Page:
Takeaways for your events:

Focus on relationships. As more and more gets automated, people struggle with increased workload stresses and hybrid and virtual events continue to be pursued, human to human interaction is vital within the events industry. Don’t underestimate the power of face-to-face exchanges. 

4. AI is no longer inaccessible: it’s time to get clued up

AI has been around for a while, but recently a programme called ChatGPT has changed the game. “It mimics human language” Hamer states, “it is the evolution of what we think of as Googling. It streamlines data, like Google, but also analyses it. It will then synthesise it and write it in coherent English - or whatever your chosen language is - within about five to ten seconds, depending on what you've asked it to do.” Now, why is this also a game changer in AI you ask? It also picks up tone and style, giving you an original piece of research in less than fifteen seconds.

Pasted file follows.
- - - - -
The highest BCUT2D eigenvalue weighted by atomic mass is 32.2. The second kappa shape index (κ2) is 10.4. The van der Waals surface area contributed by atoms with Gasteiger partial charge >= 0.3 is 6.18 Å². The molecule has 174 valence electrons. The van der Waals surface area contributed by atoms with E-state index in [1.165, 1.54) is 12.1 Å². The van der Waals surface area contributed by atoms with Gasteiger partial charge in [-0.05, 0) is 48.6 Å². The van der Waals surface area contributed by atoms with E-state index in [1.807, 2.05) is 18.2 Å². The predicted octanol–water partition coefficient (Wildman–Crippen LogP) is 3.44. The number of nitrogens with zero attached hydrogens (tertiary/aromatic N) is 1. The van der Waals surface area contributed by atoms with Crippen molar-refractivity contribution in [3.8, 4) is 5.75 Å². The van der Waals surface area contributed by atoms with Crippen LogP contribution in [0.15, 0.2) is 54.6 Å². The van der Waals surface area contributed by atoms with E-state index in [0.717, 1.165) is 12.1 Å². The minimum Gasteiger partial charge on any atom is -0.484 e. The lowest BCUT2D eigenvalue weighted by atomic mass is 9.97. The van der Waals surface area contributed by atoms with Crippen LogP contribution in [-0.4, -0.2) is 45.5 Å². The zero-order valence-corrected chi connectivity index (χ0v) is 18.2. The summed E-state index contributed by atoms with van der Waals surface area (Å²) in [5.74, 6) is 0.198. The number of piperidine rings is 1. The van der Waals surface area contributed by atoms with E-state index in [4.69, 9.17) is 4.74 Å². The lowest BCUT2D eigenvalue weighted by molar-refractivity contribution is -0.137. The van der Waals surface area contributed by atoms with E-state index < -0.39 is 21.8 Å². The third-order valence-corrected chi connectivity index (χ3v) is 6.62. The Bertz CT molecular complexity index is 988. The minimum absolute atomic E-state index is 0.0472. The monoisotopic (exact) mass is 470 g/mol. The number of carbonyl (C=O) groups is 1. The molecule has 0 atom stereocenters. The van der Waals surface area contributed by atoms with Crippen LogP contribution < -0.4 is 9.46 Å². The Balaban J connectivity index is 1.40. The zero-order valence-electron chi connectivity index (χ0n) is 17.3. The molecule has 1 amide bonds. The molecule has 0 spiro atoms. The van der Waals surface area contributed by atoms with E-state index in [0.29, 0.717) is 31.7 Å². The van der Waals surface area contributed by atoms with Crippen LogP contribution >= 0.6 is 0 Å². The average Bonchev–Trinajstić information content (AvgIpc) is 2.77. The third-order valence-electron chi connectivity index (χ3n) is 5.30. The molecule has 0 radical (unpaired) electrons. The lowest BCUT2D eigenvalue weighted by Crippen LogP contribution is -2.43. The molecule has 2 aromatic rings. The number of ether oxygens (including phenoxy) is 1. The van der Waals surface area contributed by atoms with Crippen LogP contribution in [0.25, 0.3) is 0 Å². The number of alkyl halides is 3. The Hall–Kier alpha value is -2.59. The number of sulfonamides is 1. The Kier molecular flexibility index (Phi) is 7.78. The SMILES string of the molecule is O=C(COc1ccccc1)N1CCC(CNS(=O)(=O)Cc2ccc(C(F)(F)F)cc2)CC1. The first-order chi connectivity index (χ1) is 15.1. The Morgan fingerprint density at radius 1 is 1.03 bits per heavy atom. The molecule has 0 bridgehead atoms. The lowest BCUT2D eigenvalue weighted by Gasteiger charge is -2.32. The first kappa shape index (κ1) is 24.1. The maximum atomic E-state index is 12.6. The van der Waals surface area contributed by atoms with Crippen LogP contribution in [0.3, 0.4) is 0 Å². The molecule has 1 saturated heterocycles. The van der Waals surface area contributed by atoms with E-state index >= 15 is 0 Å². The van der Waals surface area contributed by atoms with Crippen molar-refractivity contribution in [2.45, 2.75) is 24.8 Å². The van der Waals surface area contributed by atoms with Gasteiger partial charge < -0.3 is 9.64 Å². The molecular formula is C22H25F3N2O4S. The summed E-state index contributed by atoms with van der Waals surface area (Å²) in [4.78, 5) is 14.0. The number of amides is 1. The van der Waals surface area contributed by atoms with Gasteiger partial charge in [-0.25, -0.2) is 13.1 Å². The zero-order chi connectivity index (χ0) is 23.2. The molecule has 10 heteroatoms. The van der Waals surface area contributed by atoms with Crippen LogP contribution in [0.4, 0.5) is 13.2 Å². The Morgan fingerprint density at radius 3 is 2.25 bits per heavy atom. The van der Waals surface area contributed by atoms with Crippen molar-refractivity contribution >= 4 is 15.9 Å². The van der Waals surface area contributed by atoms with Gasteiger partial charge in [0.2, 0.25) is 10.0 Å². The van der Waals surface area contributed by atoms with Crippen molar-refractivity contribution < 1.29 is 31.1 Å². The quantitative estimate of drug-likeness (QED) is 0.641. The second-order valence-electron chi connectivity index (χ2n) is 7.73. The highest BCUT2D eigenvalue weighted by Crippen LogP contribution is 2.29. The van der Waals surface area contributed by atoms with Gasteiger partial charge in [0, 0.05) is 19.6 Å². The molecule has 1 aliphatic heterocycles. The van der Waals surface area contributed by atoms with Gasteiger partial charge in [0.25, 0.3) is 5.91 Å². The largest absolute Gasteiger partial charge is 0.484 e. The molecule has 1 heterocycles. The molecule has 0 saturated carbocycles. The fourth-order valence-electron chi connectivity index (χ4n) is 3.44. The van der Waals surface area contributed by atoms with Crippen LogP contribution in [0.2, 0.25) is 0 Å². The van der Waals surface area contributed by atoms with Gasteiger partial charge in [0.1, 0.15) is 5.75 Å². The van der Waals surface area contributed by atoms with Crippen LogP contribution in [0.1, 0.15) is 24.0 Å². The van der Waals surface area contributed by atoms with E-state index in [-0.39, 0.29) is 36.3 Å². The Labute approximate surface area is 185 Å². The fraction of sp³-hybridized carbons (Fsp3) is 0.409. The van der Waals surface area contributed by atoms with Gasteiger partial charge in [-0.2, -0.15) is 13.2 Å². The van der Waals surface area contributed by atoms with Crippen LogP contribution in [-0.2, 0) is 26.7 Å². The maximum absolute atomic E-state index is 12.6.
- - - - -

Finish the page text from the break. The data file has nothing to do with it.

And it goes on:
Hamer notes that “30% of working professionals in Australia alone have at least tried ChatGPT or are actively using it in their work. That’s since it got released two and a half months ago. This will be the number one disruptor to work in 2023, it’s important to know the potential of it. If you’re not using it, your colleagues, competitors or customers are.”

Takeaways for your events:

Embrace AI. When it comes to developing content, whether it's a blog or social posts, it will free up time. Considering the heavier workloads and smaller workforces, this programme will soon become an essential software within your event planning stage.